Janet Cruz one step closer to establishing a task force to study abandoned African American cemeteries

Graveyards in cemetery Halloween composition day light
A similar effort last year died in the House.

Sen. Janet Cruz’s bill creating a panel to study forgotten or abandoned cemeteries and burial grounds across the state flew through its first committee hearing Wednesday morning.

The bill, SB 222passed unanimously through the Senate Committee on Governmental Oversight and Accountability. The bill would create a Task Force on Abandoned African American Cemeteries.

The purpose really is to develop and recommend strategies that will preserve the history and ensure that dignity and respect,” Cruz said in her committee presentation.

The Senate unanimously passed a nearly identical version of the proposed Task Force on Abandoned African American Cemeteries last year, but the House considered neither that bill nor its counterpart from the lower chamber.

The task force established by the bill would be led by the Secretary of State, who would also appoint representatives from the Bureau of Archaeological Research in the Division of Historical Resources, the NAACP, the Florida Council of Churches, the Florida African American Heritage Preservation Network, the Florida Public Archaeology Network, the cemetery industry and a local government. The Senate President and House Speaker would select one lawmaker each to round out the task force.

“We now have an opportunity to right this historical injustice,” Cruz said. “So I’m asking again, this year too, for your favorable support and creating a task force. We’re not asking for any money. We’re asking for a task force that will that will start to identify the abandoned cemeteries in Florida.”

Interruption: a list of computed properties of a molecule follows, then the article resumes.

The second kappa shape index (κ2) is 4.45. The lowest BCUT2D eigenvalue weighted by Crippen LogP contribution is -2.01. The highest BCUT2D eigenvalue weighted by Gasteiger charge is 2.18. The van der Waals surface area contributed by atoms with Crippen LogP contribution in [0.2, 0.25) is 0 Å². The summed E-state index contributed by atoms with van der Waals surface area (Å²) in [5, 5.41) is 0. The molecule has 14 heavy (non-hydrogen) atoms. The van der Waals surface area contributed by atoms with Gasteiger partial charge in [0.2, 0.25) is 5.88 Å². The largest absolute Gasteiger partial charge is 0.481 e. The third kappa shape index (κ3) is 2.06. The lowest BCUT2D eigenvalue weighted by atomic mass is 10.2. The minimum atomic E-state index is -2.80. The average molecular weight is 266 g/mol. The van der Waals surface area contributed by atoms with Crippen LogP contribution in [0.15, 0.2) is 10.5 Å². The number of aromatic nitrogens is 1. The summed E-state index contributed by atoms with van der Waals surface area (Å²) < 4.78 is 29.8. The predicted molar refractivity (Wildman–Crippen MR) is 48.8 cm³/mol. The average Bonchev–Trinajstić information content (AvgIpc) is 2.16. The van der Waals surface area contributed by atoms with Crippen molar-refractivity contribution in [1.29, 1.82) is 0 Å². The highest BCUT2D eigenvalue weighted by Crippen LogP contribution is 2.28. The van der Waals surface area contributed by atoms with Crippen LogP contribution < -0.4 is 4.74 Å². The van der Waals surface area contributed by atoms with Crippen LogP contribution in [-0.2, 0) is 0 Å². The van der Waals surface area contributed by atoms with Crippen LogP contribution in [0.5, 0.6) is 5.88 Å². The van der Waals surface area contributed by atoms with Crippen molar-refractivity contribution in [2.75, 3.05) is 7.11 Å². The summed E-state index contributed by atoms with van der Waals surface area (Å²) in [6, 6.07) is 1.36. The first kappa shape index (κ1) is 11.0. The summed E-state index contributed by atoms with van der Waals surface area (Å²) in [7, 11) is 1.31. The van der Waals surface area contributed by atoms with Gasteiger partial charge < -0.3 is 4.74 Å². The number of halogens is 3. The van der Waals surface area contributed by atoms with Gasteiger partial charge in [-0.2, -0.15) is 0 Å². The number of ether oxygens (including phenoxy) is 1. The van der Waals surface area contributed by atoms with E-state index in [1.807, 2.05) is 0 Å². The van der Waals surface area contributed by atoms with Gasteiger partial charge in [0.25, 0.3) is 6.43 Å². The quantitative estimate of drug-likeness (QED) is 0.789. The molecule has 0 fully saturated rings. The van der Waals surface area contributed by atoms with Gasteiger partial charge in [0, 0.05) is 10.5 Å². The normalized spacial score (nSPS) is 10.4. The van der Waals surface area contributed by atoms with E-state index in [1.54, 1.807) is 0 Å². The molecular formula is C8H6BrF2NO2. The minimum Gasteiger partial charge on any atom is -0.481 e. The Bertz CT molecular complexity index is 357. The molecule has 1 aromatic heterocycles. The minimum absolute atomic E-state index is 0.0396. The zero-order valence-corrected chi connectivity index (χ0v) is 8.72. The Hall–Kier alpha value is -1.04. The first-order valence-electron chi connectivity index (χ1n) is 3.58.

Cruz also spoke briefly about the move last year to memorialize two abandoned cemeteries in Tampa. Lawmakers agreed and Gov. Ron DeSantis approved a $100,000 fund for memorials at Zion and Ridgewood cemeteries in the Senator’s hometown. The House and Senate ultimately agreed to that expenditure after leaving it out of initial budget talks.

Zion Cemetery served as burial grounds for the African American community during the segregation era. The site now serves as a backyard to Robles Park Village public housing.

Researchers have already found death certificates for 382 people buried at the site between 1913 and 1920 as well as 120 coffins.

More than 3,000 abandoned cemeteries have been identified across the state, Cruz said last year.

Cruz’s bill now only has two more committees to go through before it’s ready to be heard in front of the Senate.

Rep. Fentrice Driskell sponsored the House version of the bill, HB 37, which has been assigned to three committees.

Kelly Hayes

Kelly Hayes studied journalism and political science at the University of Florida. Kelly was born and raised in Tampa Bay. A recent graduate, she enjoys government and legal reporting. She has experience covering the Florida Legislature as well as local government, and is a proud Alligator alum. You can reach Kelly at [email protected].


  • Phil Virta

    February 17, 2021 at 1:53 pm

    A “task force”? What an enormous waste of time and money. These people have been dead for years. If their survivors want to know more about them, they can do it on their own dime. It is by no means worth an expenditure of taxpayer’s money. There are far more worthwhile expenditures. This is merely a political stunt.

  • Sonja Fitch

    February 17, 2021 at 3:19 pm

    Honoring the truth and facts is important for all of our history. Vote Democrat up and down ballot for the elections in 2022!

  • Phil Virta

    February 18, 2021 at 2:01 pm

    But Sonja, “truth and facts” are antithetical to most Democrats. (Antithetical means mutually incompatible–as in Democrats and “truth and facts”). I just wanted to make sure that you understood what the word meant.

Comments are closed.


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